Going Green

New rankings beg question: what makes Portland sustainable?

Can our ability to live healthily, prosperously and durably over multiple generations (my rough definition of sustainability) be gauged by simply totaling up new construction and how many gizmos it features, dollars spent, and the new kilowatt-hour reducing technology we build? Or should our analysis be a little more complex? Should we explore our actual behaviors, i.e., the actual effectiveness of the programs we incent, the way our buildings - LEED or not - get used and the type of demands we place on our power grid? Wouldn't that be the real measure of sustainability?

My un-scientific, un-journalistic assumption is that Portland would probably end up pretty far ahead on that sort of scale as well, but we -- everyone, but particularly journalists reporting on the environment -- might be well served by asking these sort of questions.

Where should green planning efforts come from?

Hundreds of urban planners, architects, developers, environmentalists, entrepreneurs and policymakers danced around this question last week as they convened on Portland for the second annual Ecodistricts Summit.

Hosted by the Portland Sustainability Institute (PoSI), the event complements a maturing experiment to make five of the Oregon metropolis's neighborhoods into "Ecodistricts," neighborhoods designed to be more sustainable.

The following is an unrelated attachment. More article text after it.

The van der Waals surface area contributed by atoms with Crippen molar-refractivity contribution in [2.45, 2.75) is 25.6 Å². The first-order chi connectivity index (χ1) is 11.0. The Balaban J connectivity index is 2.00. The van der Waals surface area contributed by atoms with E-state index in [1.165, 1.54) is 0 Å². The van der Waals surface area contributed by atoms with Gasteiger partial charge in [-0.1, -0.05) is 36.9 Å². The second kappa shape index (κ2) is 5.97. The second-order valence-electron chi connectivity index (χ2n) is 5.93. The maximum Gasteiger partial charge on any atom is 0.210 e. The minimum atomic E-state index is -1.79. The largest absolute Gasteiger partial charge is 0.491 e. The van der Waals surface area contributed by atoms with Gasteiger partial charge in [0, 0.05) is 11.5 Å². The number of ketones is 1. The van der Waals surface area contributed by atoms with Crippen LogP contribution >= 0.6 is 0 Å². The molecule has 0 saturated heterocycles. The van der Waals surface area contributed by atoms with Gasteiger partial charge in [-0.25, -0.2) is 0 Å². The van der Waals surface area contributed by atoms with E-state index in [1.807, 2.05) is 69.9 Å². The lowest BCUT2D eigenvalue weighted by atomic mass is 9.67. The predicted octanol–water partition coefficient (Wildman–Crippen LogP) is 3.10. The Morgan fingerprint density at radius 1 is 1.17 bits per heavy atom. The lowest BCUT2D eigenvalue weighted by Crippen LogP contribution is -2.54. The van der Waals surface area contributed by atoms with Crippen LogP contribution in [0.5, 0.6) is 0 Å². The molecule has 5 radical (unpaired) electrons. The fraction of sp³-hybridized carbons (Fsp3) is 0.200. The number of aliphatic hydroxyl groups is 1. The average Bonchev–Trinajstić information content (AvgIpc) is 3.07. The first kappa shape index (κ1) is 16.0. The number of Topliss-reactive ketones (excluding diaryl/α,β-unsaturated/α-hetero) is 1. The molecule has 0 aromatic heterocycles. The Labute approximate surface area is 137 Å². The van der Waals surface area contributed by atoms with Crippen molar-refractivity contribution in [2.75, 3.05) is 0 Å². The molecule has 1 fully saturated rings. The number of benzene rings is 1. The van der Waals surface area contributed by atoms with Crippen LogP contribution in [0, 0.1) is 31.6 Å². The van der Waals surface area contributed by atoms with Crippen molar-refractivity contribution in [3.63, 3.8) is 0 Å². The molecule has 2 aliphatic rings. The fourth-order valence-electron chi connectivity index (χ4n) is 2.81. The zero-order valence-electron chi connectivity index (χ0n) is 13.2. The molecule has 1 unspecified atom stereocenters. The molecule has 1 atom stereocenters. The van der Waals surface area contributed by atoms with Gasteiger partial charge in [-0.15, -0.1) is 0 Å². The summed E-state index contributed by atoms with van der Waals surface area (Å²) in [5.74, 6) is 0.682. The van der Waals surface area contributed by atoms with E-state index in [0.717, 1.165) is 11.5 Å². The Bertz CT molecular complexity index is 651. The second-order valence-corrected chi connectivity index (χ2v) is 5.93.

Will Going Green be the Next Way We Go Bust?

Whether or not green is the new black, more and more Americans are reaching for ecologically-shaded opportunities as they try to spin their fortunes out of the red. With enthusiasm echoing the early days of the dot-com boom and the heady days of sub prime loans and home flipping, would-be entrepreneurs are starting to gamble that the solution to their economic puzzles is spelled e-n-v-i-r-o-n-m-e-n-t. But are they kidding themselves? Will a wind turbine manufacturer or biofuel harvester generate stock prices beyond everyone's wildest expectations, only to tumble like the next Enron? Will green investment lead to gold, or more empty pockets?